Rappahannock Review | Dave Madden
1819
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Meme 12

I first walked as a queer into a gay bar in the summer of 2004. It came like a nightcap at the end of a night of nightcaps. Beers at O’Rourke’s, where career drunks held their turf against slumming grad students, and where popcorn from a trash bag filled woven-wood salad bowls for free. Beers after at Nathan’s, whose back balcony one accessed through two rooms full of brick-and-board shelving holding hardcovers he’d organized by author birth year, like a procession. “It’s cool that you’re gay, man,” Nathan said. “Sucks you had to come out in Lincoln, Nebraska.” Chris and Nathan both smoked cigarettes and had had weddings. The end of the night didn’t feel like an end to the night, and The Q was only sixteen blocks away.

Did the “Q” stand for quest? Quiescence or quickening? It did not stand for Q Street, for it stood midway between M and N. A long redbrick box surrounded by parking. No windows. Five steps through the door, a line of barstools stood like open suits of armor, and there was Bud Light in bottles. The bar was another long box, expanding away from the doors to the dance floor, where all the rainbow colors tumbled over one another. The music was continuous throbbing trochees, the TV filled with muscled softcore: slicked-up pecs and teasing yanks at the beltline. Two men sat together along the bar’s left edge and one along the right. Midnight on a school night, and the bartender flirted, trying his best.

It was a night of cutpurse glances. The central question: What was a gay man? They were unclear, the requirements. One’s placement in this bar at this hour on this weeknight meant … what about one and one’s wishes? A Bud Light was either not an appletini or too obviously not an appletini. “From those guys at the other end of the bar,” the bartender said, setting down a second bottle.

The floor sank, and the walls swarmed inward. The men came over and sat on flanking stools. Everything stayed dark: black paint on the walls, high neon lights keeping patrons’ faces in the shadows. Phil introduced himself and asked most of the questions. It was the job of the wingman—campy and enormous—to provide color commentary. Are you new to town? What are you studying? One “Q” Phil never asked: How did it feel to spend life learning sports metaphors the way one hopes to learn the language of his captors? What happens when the misfit’s unfit even for Misfit Island? He was older in the way of a brother one wouldn’t’ve attended schools with, with curly mopwater hair and a face that hung like wet briefs from the line. All he had on offer was his kindness, even the whole walk home. At the doorstep he suggested a trip to the Lincoln Zoo, a pygmy mess of nothing exotic tucked in a corner of the mini golf course, and he suggested an afternoon at a going-away potluck for the faculty advisers of a gay men’s support group, where one week later men in alien shapes transmitted unintelligible conversations through the atmosphere, and the only remaining giveaway books all classified homosexuality as a mental disorder. Just one man resembled the men of pornography, a sweet-natured but unconversant Latin, and the youngest in the room got covetously chastised for taking part in bareback parties. “I know, I shouldn’t,” he said, his face a golden egg.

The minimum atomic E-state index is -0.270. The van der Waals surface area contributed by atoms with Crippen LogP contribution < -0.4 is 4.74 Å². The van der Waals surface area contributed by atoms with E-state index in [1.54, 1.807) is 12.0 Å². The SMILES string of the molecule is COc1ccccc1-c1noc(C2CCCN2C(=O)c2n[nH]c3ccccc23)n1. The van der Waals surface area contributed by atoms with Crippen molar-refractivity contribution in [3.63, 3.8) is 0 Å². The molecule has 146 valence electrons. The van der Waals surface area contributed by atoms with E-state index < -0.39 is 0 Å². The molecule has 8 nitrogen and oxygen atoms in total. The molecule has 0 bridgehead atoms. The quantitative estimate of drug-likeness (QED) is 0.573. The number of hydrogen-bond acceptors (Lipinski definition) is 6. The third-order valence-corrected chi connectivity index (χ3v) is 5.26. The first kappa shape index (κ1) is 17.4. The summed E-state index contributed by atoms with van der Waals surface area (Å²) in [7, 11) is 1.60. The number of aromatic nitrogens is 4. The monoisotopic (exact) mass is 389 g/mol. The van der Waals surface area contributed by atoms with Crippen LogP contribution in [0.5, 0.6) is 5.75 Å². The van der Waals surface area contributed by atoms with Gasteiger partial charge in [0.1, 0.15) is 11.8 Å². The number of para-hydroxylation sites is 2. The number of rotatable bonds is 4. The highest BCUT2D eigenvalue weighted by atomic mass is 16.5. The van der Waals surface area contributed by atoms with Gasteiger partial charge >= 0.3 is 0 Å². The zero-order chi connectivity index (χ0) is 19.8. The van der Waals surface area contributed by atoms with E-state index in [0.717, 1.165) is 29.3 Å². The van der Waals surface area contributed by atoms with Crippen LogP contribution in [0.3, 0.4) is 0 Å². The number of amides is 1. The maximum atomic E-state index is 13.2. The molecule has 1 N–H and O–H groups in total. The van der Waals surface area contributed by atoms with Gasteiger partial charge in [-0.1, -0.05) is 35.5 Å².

As queerness exists at a remove (hence its name), one thing every queer suffers is that insufferable process. There’s this closet metaphor, that to name oneself is to walk into a room of warm light, but here’s another one queers ought to like: to name oneself is to draw the spotlight on one’s position in the chorus line. Who could stand to be so captured? There are no myths that honor a hero’s hard-won sameness. Straight men had made the world to win, and the mumbling dumps at this sad party, it became so clear, had elected to be the world’s losers, inheriting nothing.

Phil, unfairly, got nowhere. The guy in the next apartment over had a sleek dark body and blond hair that caught the sun no matter the weather. The sex he had several nights a week with his nerdy boyfriend could be heard through the walls, provided an ear was sealed tight against the plaster and one’s breath was held. He came over one night, months later, accepted a drink. “I think the women who used to live downstairs were lesbians,” he said. “Weird how everyone in the building was gay, huh?” No response. He leaned his skinny body back against the couch and let his knees relax. He had the quiet eyes of a cat. That afternoon, USA’d had a heavily interrupted airing of WarGames (1983), and it seemed, that late at night, a cautionary tale. “Strange game,” Joshua tells his maker at the end. “The only winning move is not to play.”

 

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